Certificated School District Employees – Know Your Suspension Rights!

We have handled many suspension cases over the years and it is amazing how often the procedure goes wrong.  In a typical situation, a senior administrator (sometimes the Superintendent or Assistant Superintendent) sends a notice to a teacher or principal informing them that they will be suspended without pay within 10 days.  In some cases, the letter will offer a “hearing” of some sort.

If you are on the receiving end of one of these notices, you need to know that they  violate the procedures set forth in the California Education Code, which governs termination and suspension of certificated employees.  Indeed, there is a very detailed protocol set forth in the code and, unless the school district has negotiated an alternate procedure with an employee union, the “code procedures” govern suspensions.

There are several points to keep in mind. 

First, employees should know that the Superintendent or upper level administrators do not have the power to suspend employees. The code allocates that responsibility to the governing board (in most cases the governing body is called the Board of Trustees or the Board of Education).  This rule is set forth in Education Code § 44932(b).

Second, everyone should understand that the Education Code provides a number of particulars.  Indeed, in order to suspend (or dismiss) an employee:

• Verified charges must be brought to the governing board (“verified” means the charges must be attested under oath) (§44934)

• A majority of the governing board must vote to suspend or dismiss (§44934)

• The employee then must receive notice of the board’s proposed action and be afforded 30 days in which to request a hearing (§§ 44934, 44937, 44941)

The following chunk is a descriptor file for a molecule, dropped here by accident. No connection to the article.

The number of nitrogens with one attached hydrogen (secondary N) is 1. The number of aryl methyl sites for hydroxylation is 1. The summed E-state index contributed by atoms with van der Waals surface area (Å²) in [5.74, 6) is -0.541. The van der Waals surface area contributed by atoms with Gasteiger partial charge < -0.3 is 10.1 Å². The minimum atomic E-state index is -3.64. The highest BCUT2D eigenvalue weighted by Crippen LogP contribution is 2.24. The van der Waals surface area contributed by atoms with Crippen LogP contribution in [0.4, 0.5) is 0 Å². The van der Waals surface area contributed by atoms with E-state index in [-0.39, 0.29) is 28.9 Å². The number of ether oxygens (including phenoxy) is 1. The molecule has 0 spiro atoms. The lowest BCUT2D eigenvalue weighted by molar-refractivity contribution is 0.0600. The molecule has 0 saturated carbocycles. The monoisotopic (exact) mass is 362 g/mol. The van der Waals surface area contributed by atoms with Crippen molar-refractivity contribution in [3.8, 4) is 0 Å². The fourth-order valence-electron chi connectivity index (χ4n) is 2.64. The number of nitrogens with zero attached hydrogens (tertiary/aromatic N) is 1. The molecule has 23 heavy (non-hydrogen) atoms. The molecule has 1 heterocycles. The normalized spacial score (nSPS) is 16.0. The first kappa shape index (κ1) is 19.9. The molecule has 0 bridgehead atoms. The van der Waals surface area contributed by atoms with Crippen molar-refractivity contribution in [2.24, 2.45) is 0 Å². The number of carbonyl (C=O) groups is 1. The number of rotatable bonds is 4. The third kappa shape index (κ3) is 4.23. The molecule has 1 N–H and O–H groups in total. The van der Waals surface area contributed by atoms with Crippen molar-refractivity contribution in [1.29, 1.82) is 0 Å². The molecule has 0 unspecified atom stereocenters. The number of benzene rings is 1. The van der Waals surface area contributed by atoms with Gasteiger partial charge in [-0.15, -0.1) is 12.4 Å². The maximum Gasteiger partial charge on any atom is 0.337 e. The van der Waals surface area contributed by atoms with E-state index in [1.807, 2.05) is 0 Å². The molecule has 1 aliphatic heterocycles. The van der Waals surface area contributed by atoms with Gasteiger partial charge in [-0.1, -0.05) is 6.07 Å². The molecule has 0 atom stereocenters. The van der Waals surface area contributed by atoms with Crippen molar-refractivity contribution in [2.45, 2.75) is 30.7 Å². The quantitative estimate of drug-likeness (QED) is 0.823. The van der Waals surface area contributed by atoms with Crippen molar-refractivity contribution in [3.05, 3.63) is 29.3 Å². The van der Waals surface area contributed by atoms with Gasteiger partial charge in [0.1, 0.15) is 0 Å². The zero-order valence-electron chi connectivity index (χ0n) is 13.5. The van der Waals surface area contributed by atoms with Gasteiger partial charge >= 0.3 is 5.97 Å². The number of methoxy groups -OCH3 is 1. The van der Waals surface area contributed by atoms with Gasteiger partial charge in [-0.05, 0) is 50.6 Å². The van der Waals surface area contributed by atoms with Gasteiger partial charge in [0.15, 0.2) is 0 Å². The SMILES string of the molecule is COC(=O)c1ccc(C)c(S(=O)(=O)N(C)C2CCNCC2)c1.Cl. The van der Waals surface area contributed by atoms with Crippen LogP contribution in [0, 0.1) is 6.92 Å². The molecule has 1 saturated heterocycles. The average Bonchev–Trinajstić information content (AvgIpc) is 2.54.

• If no hearing is requested within 30 days, it is waived (§§ 44937, 44941)

• If the employee requests a hearing, it must be conducted before a Commission on Professional Competence composed of three persons – one nominated by the district; one by the employee; and a third member who is an Administrative Law Judge (ALJ). The ALJ chairs the proceeding and “shall be responsible for assuring that the legal rights of the parties are protected at the hearing.” (§44944(a) & (b))

• The employee has full discovery rights and can take depositions, subpoena documents and witnesses – in short, conduct the proceeding the same as if it were an administrative hearing conducted pursuant to the California Government Code (§§ 44941, 44944(a))

• The tribunal decides by majority vote, and must prepare written findings of fact and determinations of issues, with a disposition that must be one of the following:
1)    That the employee should be suspended for a specific period of time without pay;
2)    That the employee should not be suspended (44944(c)(1))

    • The decision of the Commission on Professional Competence is final and binding on the governing board (44944(c)(4)).

    These procedures should take place before a person is suspended.

    In several cases where a school district has ignored these procedures, but nevertheless attempted to suspend an employee without pay, we have been successful in convincing the district to withdraw the discipline and start over with full recognition of the employee’s legal rights.

    Employees and employers alike should know what the law requires and should insist that mandated procedures be followed.

    If you have an issue in this area, feel free to give us a call.